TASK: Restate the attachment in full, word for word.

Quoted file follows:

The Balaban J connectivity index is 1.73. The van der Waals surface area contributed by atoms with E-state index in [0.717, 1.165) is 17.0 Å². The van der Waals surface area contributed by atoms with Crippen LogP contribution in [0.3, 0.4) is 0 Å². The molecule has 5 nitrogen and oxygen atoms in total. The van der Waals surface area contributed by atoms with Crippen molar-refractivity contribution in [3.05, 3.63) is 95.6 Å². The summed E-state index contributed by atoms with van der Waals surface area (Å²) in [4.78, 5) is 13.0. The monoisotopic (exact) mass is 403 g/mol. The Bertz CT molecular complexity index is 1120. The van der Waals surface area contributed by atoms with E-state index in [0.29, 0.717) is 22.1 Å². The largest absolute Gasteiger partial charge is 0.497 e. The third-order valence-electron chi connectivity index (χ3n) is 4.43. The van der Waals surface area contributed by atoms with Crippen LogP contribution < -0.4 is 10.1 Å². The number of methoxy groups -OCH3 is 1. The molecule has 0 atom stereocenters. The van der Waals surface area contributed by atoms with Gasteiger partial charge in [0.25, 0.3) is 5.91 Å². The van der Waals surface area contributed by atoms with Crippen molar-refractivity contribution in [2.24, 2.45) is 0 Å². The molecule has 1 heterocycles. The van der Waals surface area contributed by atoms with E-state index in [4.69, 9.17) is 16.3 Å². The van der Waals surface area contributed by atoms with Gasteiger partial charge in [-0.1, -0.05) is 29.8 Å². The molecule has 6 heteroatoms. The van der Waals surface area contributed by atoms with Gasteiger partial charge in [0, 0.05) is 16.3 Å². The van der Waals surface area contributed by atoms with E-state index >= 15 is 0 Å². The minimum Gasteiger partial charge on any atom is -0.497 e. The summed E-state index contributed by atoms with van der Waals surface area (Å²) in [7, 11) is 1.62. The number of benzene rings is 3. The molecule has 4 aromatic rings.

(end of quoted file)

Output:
The Balaban J connectivity index is 1.73. The van der Waals surface area contributed by atoms with E-state index in [0.717, 1.165) is 17.0 Å². The van der Waals surface area contributed by atoms with Crippen LogP contribution in [0.3, 0.4) is 0 Å². The molecule has 5 nitrogen and oxygen atoms in total. The van der Waals surface area contributed by atoms with Crippen molar-refractivity contribution in [3.05, 3.63) is 95.6 Å². The summed E-state index contributed by atoms with van der Waals surface area (Å²) in [4.78, 5) is 13.0. The monoisotopic (exact) mass is 403 g/mol. The Bertz CT molecular complexity index is 1120. The van der Waals surface area contributed by atoms with E-state index in [0.29, 0.717) is 22.1 Å². The largest absolute Gasteiger partial charge is 0.497 e. The third-order valence-electron chi connectivity index (χ3n) is 4.43. The van der Waals surface area contributed by atoms with Crippen LogP contribution < -0.4 is 10.1 Å². The number of methoxy groups -OCH3 is 1. The molecule has 0 atom stereocenters. The van der Waals surface area contributed by atoms with Gasteiger partial charge in [0.25, 0.3) is 5.91 Å². The van der Waals surface area contributed by atoms with Crippen molar-refractivity contribution in [2.24, 2.45) is 0 Å². The molecule has 1 heterocycles. The van der Waals surface area contributed by atoms with E-state index in [4.69, 9.17) is 16.3 Å². The van der Waals surface area contributed by atoms with Gasteiger partial charge in [-0.1, -0.05) is 29.8 Å². The molecule has 6 heteroatoms. The van der Waals surface area contributed by atoms with Gasteiger partial charge in [0, 0.05) is 16.3 Å². The van der Waals surface area contributed by atoms with E-state index >= 15 is 0 Å². The minimum Gasteiger partial charge on any atom is -0.497 e. The summed E-state index contributed by atoms with van der Waals surface area (Å²) in [7, 11) is 1.62. The number of benzene rings is 3. The molecule has 4 aromatic rings.